Author Austin Kleon makes this observation in his book Keep Going, which he backs up with what most scientists who have studied what sleep does for us say: that while we sleep, our mind uses that time to separate what it needs from what it doesn't, sorting it all away into memory files and clearing the cache of what it doesn't need to keep around.
That's why we dream. Dreams are part of that sorting out. It's why many dreams feature weird amalgamations of what happened earlier in the day with memories from 10 years ago: our minds are working through our experiences, processing them and storing them for later.
Sleep also factors into one's creativity. Those who consider themselves artists of any kind could probably tell you the positive difference that sleep can make to the creative process.
First, it's simply rest for your mind and body. You need that for a lot of different reasons. The body needs time to sort itself out just like the mind does.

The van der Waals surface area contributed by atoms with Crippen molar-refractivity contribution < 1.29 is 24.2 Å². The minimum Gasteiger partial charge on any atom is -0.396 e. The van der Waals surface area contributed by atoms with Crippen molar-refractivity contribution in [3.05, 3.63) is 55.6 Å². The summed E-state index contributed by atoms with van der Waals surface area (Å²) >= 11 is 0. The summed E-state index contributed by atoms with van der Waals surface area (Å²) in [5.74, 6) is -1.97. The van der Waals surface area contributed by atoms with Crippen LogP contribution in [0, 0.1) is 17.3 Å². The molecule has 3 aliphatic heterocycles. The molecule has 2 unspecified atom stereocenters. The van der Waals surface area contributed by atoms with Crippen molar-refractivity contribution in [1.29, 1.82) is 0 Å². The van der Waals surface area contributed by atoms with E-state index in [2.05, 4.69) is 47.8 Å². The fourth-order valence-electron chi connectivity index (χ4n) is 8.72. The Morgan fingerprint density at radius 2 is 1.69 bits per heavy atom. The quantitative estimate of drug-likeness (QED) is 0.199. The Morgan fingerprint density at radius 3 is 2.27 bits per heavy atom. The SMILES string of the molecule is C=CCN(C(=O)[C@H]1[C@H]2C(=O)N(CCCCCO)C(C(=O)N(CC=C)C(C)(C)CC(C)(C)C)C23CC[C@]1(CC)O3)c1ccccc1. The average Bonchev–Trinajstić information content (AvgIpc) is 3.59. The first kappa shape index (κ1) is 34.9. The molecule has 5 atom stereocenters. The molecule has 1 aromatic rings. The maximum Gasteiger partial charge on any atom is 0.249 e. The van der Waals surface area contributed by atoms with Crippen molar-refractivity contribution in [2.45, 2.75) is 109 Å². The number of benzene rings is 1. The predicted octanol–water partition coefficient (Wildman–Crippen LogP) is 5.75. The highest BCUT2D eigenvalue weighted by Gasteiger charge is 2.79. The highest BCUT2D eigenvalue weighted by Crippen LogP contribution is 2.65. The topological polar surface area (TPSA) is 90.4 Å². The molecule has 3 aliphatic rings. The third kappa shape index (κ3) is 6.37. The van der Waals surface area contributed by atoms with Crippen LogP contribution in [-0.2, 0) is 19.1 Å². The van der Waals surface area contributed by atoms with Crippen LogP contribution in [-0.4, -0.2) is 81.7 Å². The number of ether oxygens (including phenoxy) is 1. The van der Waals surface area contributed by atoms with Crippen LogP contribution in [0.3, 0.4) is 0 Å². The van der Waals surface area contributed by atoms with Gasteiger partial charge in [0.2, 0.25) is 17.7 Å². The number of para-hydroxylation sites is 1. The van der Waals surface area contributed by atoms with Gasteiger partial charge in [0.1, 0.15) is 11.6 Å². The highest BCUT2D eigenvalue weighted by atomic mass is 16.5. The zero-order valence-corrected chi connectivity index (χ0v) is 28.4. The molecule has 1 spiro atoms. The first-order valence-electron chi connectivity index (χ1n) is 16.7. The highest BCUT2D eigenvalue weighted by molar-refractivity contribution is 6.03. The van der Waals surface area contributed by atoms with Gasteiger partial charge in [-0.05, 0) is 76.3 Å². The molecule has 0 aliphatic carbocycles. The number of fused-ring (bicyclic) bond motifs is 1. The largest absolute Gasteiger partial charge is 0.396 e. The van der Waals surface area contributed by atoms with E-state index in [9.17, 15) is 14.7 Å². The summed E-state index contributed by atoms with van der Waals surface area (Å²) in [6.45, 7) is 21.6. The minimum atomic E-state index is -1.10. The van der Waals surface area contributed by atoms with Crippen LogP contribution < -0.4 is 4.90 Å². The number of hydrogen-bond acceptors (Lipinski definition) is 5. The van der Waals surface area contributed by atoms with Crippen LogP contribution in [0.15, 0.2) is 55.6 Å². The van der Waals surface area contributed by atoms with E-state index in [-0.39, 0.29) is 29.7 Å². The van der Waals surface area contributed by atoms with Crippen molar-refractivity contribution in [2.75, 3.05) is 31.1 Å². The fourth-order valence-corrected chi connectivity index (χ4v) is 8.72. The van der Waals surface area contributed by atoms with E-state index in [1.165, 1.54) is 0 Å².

Second, when your brain gets that "tidying up" time, it can literally clear your mind of what you don't need so that you can think more clearly about what you're working on.
Then Kleon adds his own preference, which is near and dear to my own:
Me, I like the "caffeine nap": Drink a cup of coffee or tea, lie down for fifteen minutes, and get back to work when the caffeine has kicked in.This is pretty much exactly how I take naps, although it's hardly ever an intentional thing. I tend to enjoy a coffee or two in the afternoon. When I'm sitting on my couch, my body might say, "Hey, let's doze off for a little bit. I need a break." And so I lay my head back and the next thing I know 20 minutes have passed. Then I finish my cup and continue with my day, often feeling a boost in energy and a renewed resolve to work on something.
Of course, this isn't the only way to do it. Far be it for me to dictate limitations on nap options.
But if you're a creator of some kind and are feeling stuck, maybe all you need is a nap.